August 26, 2022
by John Upton (Climate Central), Sonya Stevens (ABC 4) and Charistin Clark (ABC 4)
This story was produced through a collaboration between ABC News 4 Charleston and Climate Central, a nonadvocacy science and news organization. Alanna Elder (Climate Central) and Kelly Van Baalen (Climate Central) contributed data reporting.
A forecast high tide is all it can take to prompt Donald Goodemote to shut down Burwell’s Stone Fire Grill, one of the countless restaurants and hotels that caters to the droves of tourists that underpin the economy in Charleston’s historic district.
“We had an incident where we started service at five o’clock as we do every day,” Goodemote said. “There was no rain. By 6:30 we had about three to six inches of water throughout the entire restaurant.”
Normally, flooding prevents guests from reaching Burwell’s. But this time, he said it came on so quickly that guests were trapped inside the restaurant.
“We weren’t able to get guests out,” he said. “And then we ended up actually canceling service the following day, because the forecast was very similar.”
The bustling district was developed on low land susceptible to flooding. Since then, tides have risen locally by more than a foot and flash flooding has become more extreme as warming temperatures have intensified rainfall rates.
In just four years working at Burwell’s, Goodemote says he’s seen flooding become more of a problem. It’s so bad that buses driving past the restaurant during floods can create wakes that pound against the establishment.
“There was a period last summer, probably mid-June, where it just felt like once a week we were worried about it coming into the building,” Goodemote said. “It would encroach onto the sidewalk almost once a week.”
During those four years, Goodemote has started watching the weather forecasts more closely.
“I mean really keeping an eye on the weather report, knowing where the tides are, knowing how high the tides are expected to be and what time,” he said. “Once you run into a situation where you have guests stranded in the building you have to do whatever you can to make sure that doesn’t happen again, even if it means just preemptively canceling the day.”
A Climate Central analysis showed Burwell’s experiences significant coastal flood risks, with the highest risk toward the back of the building as well as around the alley and dumpsters. As seas continue to rise, those risks will worsen. Under a scenario where levels of fossil fuel pollution emissions remain high, flood risk would become chronic for the entire site by 2060. (The analysis looks at tides and doesn’t consider the effects of rainwater, which in this location can be substantial.)
The city of Charleston is working with federal and state agencies to try to alleviate the flood risks across the peninsula, which is home to a number of medical facilities in addition to the restaurants, hotels and historic architecture and structures that make the area so popular.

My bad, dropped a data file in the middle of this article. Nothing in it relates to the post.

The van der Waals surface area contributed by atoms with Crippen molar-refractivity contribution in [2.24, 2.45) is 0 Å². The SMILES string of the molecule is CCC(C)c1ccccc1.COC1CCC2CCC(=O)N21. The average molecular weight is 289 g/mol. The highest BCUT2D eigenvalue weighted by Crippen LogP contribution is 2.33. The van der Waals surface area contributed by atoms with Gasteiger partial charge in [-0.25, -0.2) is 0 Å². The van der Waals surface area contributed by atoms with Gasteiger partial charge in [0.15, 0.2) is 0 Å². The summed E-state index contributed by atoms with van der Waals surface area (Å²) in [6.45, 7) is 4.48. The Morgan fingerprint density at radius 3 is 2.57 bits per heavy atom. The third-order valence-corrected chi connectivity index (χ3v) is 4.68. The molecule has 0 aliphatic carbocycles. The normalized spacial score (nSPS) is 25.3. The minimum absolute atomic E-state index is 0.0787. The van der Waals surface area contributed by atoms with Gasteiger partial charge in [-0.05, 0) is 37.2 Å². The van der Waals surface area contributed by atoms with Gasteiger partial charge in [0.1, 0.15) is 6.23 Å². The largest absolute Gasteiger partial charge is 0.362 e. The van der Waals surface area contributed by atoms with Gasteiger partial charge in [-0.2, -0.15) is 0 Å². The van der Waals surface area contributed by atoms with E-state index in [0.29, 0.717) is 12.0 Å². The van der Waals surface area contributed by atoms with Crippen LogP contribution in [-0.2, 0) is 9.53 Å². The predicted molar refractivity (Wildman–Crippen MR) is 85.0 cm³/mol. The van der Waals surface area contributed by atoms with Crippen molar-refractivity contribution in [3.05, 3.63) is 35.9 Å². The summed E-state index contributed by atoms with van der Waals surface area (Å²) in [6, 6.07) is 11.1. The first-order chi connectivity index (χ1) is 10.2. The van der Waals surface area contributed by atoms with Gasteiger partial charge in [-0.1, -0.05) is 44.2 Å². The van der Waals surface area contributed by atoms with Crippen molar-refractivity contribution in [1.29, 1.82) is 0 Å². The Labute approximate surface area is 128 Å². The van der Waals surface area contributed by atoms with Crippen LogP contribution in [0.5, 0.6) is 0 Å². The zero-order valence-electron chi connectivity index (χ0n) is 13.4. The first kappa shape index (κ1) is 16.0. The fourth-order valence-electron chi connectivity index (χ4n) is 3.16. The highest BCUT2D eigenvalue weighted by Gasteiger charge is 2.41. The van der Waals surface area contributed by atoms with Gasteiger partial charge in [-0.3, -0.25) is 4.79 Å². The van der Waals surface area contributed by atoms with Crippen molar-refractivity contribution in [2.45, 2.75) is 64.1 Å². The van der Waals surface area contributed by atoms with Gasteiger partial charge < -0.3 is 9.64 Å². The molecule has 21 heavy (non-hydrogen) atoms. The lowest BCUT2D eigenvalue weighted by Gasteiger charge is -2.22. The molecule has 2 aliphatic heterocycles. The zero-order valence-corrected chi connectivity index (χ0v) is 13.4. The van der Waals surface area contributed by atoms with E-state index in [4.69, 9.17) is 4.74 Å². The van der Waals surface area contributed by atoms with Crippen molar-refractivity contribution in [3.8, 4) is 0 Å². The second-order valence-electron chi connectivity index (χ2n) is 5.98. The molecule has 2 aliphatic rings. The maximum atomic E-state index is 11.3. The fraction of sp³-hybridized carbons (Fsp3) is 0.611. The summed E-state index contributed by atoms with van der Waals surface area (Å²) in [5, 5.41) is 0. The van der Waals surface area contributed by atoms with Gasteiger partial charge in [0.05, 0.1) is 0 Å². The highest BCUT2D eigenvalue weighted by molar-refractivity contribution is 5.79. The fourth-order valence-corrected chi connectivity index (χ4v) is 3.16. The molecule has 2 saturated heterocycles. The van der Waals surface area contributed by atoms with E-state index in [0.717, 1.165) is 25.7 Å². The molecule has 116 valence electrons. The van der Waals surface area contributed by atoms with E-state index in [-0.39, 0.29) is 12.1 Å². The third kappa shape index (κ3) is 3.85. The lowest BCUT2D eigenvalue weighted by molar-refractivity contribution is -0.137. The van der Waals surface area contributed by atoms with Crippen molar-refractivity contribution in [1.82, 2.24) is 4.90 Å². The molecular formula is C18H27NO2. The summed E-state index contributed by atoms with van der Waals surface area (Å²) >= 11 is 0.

Through ongoing improvements to stormwater infrastructure, including new and expanded pipes and pumps, the city is attempting to adapt to a new and wetter era created by ballooning levels of heat-trapping pollution in the atmosphere.
“There’s been a retrofit, a redevelopment of the city occurring over generations to get more resilient,” said Dale Morris, Charleston’s chief resilience officer.
And the acceleration of climate change is boosting the urgency of that multigenerational adaptation effort.
“In the last 15 or 20 years we’ve had a larger number of tidal flooding events than we had in the previous 80,” he said, adding that flooding from heavy rainfall is also intensifying. “We’re getting more rain in the same amount of time.”
To protect the peninsula, the historic Battery promenade is undergoing an $85 million rehabilitation. The Battery was built to keep enemies and flood waters out, but it only protects a small portion of the peninsula.
To protect the rest of the peninsula, including Burwell’s, the city is working with the Army Corps of Engineers on a potential plan to build 8 miles of enormous tide gates at sea to reduce threats from tides and storm surges. Those planning efforts remain preliminary.
While big companies and realtors have long been averse to talk about climate change, Frank Knapp Jr., president of the South Carolina Small Business Chamber of Commerce, said small businesses tend to understand the existential threats it can pose to their operations.
Knapp has spent the last decade trying to raise awareness of the threats posed by rising seas to his group’s members in Charleston. In 2013, he led a campaign that used blue tape to mark future potential water levels.
“From the tourism standpoint, we just simply wanted to raise the issue to get the public to understand,” Knapp said. “There are certain areas on the penin of Charleston that are highly susceptible to flooding, both from flooding that’s associated with rainstorms and from sea level rise, and the two work to the detriment of the locals, the tourists and the small businesses that rely on tourism to survive.”
Since 2013, Knapp says public understanding of the problem has “absolutely” increased.
He pointed to Charleston’s creation of Morris’s position as evidence of a shift in attitudes, which he attributes in part to the increasing visibility of climate change impacts as temperatures continue to warm.
Knapp sees aggressive global momentum toward clean renewable energy as essential for the viability of the businesses operating in Charleston’s historic district.
“With even three levels or four feet from sea-level rise, many of these really high-tourism areas in Charleston will be flooded twice a day,” he said. “Obviously they can’t survive that.”